- Yesterday's reported OPEC deal left many details unresolved, so oil prices remain under $50, at least for now.
- Time has given OPEC greater leverage to make effective production cuts, and ample incentive to do so. Will that be enough to close the deal come November?
It's worth taking a moment to review how we got to this point. After oil prices recovered from their last big dive during the financial crisis of 2008-9, the global oil market--best represented during this period by the price of UK Brent crude--settled into a range of roughly $70-90 per barrel. The events of the "Arab Spring" in 2011, including the revolution in Libya, pushed prices well over $100, where they remained until fall 2014.
By early 2010 US shale, or more accurately "tight oil", production was beginning to ramp up. Total US crude oil output (excluding gas liquids) had fallen steadily from 9 million barrels per day (MBD) in 1985 to a plateau around 5 MBD in the mid-to-late 2000s. Most experts thought we would be lucky if it stayed that high in the long term. So the 4 MBD of production from tight oil that came onstream by late 2014, pushing total US production back to 9 MBD, was largely unexpected.
The market impact of the first couple of million barrels per day from US shale was muted by events in the Middle East. In addition to the ongoing instability from the Arab Spring, tighter sanctions on Iran had taken another million-plus barrels per day out of exports. Prices remained high, providing a strong incentive for more tight oil drilling, which from 2013 to 2015 yielded the biggest increase in the history of US oil production.
In thinking about what OPEC might achieve with the modest cuts they are apparently discussing, it's crucial to understand that while US tight oil at its peak in 2015 was no more than 5% of the global oil market, it had a massive effect on prices, because the price of oil is set by the last barrels in or out of the market. Inventories matter, too, but less from the standpoint of their absolute levels, than how fast they are growing or shrinking.
Simply put, the unanticipated growth of US shale swamped the market but is now an established part of supply. In late 2014 OPEC's members likely concluded that, given the upward path shale was then on, they couldn't cut their output by enough to keep prices high without simply making more room for shale, so they were better off keeping things uncomfortable for the competition by standing pat. In fact, they doubled down on that by increasing output after October 2014, mainly from Saudi Arabia and other Persian Gulf producers.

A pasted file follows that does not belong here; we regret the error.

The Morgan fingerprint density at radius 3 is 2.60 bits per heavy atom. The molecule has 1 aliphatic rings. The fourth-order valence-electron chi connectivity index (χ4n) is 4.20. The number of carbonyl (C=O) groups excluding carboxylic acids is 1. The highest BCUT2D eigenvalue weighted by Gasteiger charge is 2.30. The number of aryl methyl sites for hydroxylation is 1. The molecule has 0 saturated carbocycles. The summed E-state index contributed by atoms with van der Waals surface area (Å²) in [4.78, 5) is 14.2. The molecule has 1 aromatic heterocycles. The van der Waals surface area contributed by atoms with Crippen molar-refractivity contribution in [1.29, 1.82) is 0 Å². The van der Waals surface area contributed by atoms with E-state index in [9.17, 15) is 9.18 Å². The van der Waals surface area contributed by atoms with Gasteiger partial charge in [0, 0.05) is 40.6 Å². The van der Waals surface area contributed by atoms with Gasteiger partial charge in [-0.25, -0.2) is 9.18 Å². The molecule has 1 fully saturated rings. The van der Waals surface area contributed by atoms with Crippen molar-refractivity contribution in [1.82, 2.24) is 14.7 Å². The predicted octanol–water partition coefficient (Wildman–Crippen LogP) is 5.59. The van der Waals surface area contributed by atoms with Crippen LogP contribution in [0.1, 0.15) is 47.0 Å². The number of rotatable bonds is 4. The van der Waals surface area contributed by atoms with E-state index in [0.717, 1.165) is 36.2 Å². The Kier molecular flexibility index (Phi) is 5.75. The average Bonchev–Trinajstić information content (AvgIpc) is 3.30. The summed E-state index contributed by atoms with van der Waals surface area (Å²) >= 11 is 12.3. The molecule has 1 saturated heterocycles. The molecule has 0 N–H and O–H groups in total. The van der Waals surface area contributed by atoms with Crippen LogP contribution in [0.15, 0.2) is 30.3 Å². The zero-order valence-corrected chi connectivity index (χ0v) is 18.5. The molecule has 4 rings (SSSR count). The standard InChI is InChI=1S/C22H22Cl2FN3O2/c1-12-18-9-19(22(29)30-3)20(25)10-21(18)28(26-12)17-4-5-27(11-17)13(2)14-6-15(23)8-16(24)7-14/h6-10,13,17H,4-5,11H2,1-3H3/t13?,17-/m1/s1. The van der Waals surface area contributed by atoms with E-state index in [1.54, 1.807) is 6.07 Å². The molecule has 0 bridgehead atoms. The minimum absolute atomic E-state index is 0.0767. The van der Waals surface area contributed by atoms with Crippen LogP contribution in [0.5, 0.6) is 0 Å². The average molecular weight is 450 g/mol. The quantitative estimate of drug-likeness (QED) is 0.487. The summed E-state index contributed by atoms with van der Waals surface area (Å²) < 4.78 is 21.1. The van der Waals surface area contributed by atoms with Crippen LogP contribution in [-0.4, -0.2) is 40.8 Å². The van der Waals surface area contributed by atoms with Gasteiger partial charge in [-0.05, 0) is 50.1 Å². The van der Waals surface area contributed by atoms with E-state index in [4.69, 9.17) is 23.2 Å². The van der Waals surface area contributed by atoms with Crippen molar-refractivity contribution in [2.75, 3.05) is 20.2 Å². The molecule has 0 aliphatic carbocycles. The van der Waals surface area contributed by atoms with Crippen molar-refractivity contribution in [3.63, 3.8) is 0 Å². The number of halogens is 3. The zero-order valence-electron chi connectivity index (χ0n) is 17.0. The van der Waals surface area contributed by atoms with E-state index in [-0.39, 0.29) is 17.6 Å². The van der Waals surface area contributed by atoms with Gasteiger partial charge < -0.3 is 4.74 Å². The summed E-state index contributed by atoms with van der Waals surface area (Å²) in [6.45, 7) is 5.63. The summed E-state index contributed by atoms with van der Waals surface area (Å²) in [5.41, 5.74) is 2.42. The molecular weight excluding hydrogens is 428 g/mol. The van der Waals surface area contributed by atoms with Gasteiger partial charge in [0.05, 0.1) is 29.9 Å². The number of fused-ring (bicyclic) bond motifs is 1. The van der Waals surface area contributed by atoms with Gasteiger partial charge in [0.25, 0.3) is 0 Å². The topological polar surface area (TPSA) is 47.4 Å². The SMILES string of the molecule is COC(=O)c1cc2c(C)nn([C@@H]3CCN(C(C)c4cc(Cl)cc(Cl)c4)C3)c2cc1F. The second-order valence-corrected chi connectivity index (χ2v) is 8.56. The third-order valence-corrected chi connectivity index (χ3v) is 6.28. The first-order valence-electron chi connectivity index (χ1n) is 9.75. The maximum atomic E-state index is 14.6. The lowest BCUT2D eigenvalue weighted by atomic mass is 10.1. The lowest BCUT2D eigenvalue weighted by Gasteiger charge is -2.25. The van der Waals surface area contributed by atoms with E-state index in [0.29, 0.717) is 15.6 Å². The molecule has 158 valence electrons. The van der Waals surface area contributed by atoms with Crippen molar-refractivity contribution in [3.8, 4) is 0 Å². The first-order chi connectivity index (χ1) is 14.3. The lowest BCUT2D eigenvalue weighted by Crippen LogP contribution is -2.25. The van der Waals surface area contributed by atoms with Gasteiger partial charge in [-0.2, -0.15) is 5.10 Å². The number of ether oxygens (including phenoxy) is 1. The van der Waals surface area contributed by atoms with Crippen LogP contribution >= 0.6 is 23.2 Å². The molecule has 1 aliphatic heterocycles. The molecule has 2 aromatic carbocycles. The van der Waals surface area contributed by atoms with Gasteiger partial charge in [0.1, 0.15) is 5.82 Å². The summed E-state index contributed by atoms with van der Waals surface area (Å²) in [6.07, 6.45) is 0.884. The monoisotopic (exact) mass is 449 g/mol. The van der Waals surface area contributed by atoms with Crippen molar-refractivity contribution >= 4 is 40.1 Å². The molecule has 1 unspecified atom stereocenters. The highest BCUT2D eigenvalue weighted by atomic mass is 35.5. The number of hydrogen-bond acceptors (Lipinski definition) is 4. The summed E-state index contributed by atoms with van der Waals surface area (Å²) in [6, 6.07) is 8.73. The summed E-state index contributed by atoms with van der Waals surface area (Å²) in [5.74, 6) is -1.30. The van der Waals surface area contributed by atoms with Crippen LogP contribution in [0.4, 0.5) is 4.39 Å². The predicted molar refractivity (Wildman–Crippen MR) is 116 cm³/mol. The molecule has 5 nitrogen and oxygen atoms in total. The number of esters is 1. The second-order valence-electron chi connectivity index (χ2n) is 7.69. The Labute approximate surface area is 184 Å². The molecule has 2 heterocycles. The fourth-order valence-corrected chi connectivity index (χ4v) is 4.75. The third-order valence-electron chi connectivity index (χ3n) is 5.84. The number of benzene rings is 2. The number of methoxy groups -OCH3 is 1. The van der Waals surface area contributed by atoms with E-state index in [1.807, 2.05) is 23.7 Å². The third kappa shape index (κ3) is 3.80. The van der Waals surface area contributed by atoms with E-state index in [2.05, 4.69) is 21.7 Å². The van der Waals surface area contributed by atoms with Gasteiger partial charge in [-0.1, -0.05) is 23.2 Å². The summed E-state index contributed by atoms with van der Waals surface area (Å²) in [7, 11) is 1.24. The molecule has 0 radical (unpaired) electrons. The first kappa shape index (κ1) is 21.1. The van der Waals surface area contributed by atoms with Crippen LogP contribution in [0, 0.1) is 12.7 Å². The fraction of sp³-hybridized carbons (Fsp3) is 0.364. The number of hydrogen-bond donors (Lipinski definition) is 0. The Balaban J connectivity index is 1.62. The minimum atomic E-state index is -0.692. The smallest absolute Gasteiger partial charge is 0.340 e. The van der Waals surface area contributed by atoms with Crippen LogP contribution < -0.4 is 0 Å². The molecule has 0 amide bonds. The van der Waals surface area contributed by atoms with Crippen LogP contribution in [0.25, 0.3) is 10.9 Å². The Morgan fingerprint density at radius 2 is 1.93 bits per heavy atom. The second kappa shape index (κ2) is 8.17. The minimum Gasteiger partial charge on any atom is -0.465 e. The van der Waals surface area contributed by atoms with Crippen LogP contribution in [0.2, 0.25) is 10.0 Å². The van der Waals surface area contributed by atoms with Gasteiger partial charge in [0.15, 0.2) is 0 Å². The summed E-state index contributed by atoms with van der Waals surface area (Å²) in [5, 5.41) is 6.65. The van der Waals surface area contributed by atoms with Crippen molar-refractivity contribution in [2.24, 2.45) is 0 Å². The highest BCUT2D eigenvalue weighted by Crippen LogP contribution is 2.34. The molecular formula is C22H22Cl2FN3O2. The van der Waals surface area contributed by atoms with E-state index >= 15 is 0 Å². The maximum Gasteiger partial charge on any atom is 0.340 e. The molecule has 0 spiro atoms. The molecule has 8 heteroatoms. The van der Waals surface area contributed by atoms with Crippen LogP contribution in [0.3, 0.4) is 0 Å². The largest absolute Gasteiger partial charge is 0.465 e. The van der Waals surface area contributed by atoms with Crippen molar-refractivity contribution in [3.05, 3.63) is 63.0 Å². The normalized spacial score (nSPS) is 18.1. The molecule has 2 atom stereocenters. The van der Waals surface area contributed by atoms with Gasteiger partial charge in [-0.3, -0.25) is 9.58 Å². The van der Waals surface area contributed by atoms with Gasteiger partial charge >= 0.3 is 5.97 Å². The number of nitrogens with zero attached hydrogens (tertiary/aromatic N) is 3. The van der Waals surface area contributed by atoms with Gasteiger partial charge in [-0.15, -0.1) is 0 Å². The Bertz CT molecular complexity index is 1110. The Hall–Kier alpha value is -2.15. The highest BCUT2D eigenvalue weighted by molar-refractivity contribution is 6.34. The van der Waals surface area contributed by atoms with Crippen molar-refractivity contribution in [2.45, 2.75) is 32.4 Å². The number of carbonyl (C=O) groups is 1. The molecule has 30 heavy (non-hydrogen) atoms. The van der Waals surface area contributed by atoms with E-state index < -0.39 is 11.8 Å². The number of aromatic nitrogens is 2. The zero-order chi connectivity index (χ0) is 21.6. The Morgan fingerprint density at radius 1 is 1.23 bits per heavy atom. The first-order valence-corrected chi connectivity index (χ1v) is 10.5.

Two years of low oil prices have changed the landscape in ways that I doubt OPEC's members expected. US shale contracted but didn't die. If anything, the efficiencies that shale producers found have made many of them competitive at current prices and big beneficiaries of any future price increase. The latest rig counts from Baker Hughes show a small but steady increase in drilling activity over the last several months. However, what has collapsed with little indication of revival is investment in large-scale, non-shale oil projects from non-OPEC countries.
According to analysis from Wood Mackenzie, global oil investment--actual and planned--is down by over $1 trillion for the period 2015-20. Because of the development time lag for big oil projects, that means that a potentially serious supply gap is being created a few years down the road. Remember that non-OPEC, non-shale production makes up over half of global oil output. French oil company Total has estimated the potential shortfall at 5-10 MBD by 2020, or 5-10% of global supply.
This outcome is a mixed bag for OPEC. To whatever extent its decision to increase, rather than cut output in late 2014 was a "war on shale", that has failed at the cost of many hundreds of billions of dollars of foregone revenue. The collateral damage to the global industry, particularly in places like the North Sea, has been dramatic, even if it won't become obvious until the pipeline of projects started in the $100 years dries up sometime soon. OPEC will surely be blamed for any future price spike, but the likelihood that any cut they make now would be back-filled by non-OPEC production is much less than it was in 2014 or '15.
OPEC faces a conundrum. The market remains over-supplied in the near term, and inventories are at historic levels. Failing to reach agreement in November would not greatly hamper US shale. However, it would prolong their own pain and continue to enlarge the potential supply gap and price spike that is being stored up for an uncertain future that now also includes electric vehicles and possible carbon taxes, the incentive for both of which will expand significantly if oil prices spike again.
What's a cartel to do? We will see much speculation about that during the next two months. My guess is that the need to shore up the national budgets of OPEC's member countries, which are going deeper into debt by the day, along with a desire to avoid a price spike that would merely hasten the transition to non-hyrocarbon energy, will lead to an agreement in November to make at least cosmetic cuts in production. Stay tuned.